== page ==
Tuesday, September 10, 2019

Political Climate

It ought to be common knowledge by now that people selectively accept information. This is nowhere more evident than in the case of anthropogenic climate change, which, if it is to be taken seriously, will entail massive social, economic, and political changes.

This is characteristically worrying to conservatives—by which I mean actual conservatives, not the nihilist predators currently adopting that moniker—who prefer their change to be incremental, rooted in tradition, and localized. Dealing with climate change, however, requires abrupt and radical action, and will require a worldwide effort. It is no wonder that they succumb to the temptation to deny the science, sometimes even going so far as to deny that carbon dioxide is really a greenhouse gas.

Consider the ramifications. Transportation that uses fossil fuels will have to be significantly curtailed. There will need to be restrictions on raising beef cattle. Forest preservation will no longer be a matter of merely aesthetic concern, and there will have to be unified efforts at planting more trees. The impact on industry will be enormous. And all of this will have to come through central government effort, even world government effort.

Anything that is going to require such governmental power is going to be daunting to the conservative mind. And it is easy to see how some may decide that governmental power is the true end of efforts to combat climate change, since the actions of governments throughout human history haven’t inspired confidence on that score. Therefore, they will conclude, anthropogenic climate change is a ruse, a hoax to get people on board with an increase in governmental power.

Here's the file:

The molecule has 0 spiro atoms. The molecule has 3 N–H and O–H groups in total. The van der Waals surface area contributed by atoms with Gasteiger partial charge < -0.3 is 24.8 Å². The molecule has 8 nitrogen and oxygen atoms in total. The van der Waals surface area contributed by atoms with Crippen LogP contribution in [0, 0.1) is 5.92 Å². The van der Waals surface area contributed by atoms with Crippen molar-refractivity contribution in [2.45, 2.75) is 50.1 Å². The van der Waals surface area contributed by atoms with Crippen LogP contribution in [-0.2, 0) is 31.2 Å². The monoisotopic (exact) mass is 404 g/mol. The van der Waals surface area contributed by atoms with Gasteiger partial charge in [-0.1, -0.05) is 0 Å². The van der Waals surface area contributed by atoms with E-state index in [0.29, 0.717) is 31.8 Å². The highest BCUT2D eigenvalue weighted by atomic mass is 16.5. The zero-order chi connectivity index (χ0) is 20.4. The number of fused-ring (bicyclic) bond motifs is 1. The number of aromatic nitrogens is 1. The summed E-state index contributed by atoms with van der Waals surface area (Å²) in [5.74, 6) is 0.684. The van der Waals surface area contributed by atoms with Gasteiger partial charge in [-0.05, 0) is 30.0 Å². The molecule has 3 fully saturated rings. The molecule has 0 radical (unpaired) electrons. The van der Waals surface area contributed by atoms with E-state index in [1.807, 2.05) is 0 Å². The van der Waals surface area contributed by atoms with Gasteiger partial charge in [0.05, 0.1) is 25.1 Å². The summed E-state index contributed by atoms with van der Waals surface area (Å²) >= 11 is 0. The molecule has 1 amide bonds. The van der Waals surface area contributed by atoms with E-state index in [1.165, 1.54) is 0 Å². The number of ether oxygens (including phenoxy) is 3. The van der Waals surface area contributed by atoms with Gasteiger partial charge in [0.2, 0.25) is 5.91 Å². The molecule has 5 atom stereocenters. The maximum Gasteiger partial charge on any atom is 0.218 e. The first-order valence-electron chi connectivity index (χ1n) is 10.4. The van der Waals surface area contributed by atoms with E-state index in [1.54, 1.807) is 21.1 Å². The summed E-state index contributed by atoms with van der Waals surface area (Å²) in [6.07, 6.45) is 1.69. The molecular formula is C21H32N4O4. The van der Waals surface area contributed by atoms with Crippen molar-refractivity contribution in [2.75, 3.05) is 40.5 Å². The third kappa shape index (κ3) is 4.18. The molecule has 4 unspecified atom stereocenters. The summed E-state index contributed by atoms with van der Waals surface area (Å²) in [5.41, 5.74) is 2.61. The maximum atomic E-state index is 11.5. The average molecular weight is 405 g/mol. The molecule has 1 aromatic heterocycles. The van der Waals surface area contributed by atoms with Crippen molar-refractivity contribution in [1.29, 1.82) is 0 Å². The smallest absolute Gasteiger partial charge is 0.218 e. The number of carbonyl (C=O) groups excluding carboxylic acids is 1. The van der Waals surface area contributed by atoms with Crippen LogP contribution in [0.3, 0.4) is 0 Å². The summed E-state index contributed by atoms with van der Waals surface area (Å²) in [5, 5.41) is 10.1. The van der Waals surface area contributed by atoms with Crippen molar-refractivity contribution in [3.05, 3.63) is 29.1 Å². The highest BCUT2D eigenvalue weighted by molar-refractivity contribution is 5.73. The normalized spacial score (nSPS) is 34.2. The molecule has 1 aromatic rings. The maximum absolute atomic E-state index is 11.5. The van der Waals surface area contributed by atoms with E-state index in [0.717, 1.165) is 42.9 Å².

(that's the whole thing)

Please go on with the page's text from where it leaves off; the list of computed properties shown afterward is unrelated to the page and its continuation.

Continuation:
Of course, it is not logical to conclude that the remedy for a problem has unpleasant political ramifications and, therefore, the problem does not exist. And there is a scientific consensus that we are warming the planet through human activity, stubbornly resisting contrary political aspirations. What’s more, scientists have been aware of the problem for some time, and the delay in making necessary changes have only resulted in requiring the necessary solutions to be more drastic. 

Volkswagen has recently taken a step in the responsible direction. It is “rolling out what it bills as the breakthrough electric car for the masses, the leading edge of a wave of new battery-powered vehicles about to hit the European auto market.” [1] But the challenges it faces gives us indication of the sort of steps that need to be taken. 

The fact is, “it’s not at all clear whether consumers are ready to buy them. Electric cars remain a niche product, with less than 2% of the market, due to higher prices and worries about a lack of places to charge. It adds up to a risky undertaking for” Volkswagen and other companies that want to enter this market. 

So, what to do?

It is apparent, or ought to be, that when the market puts roadblocks in the way of preventing global catastrophe that we need to find non-market solutions. The only objection to that comes from a place of market idolatry. But the market is a tool, not a deity, and when the tool at hand doesn’t work it is necessary to find another one. 

In this case, the answer is straightforward. The price of electric vehicles needs to come down. And that can be accomplished through subsidies, either to the companies that make them or to the consumers. Additionally, there needs to be a sizable infrastructure project to ensure that there are enough charging stations so that drivers don’t find themselves stranded. Tax incentives will certainly come into play.

Right now, the market hesitates. Electric cars await enough charging stations, and charging stations await enough electric cars. And consumers await more reasonable prices. Only governments can intervene to resolve this three-way impasse. It is in the interest of future generations that they do so with alacrity.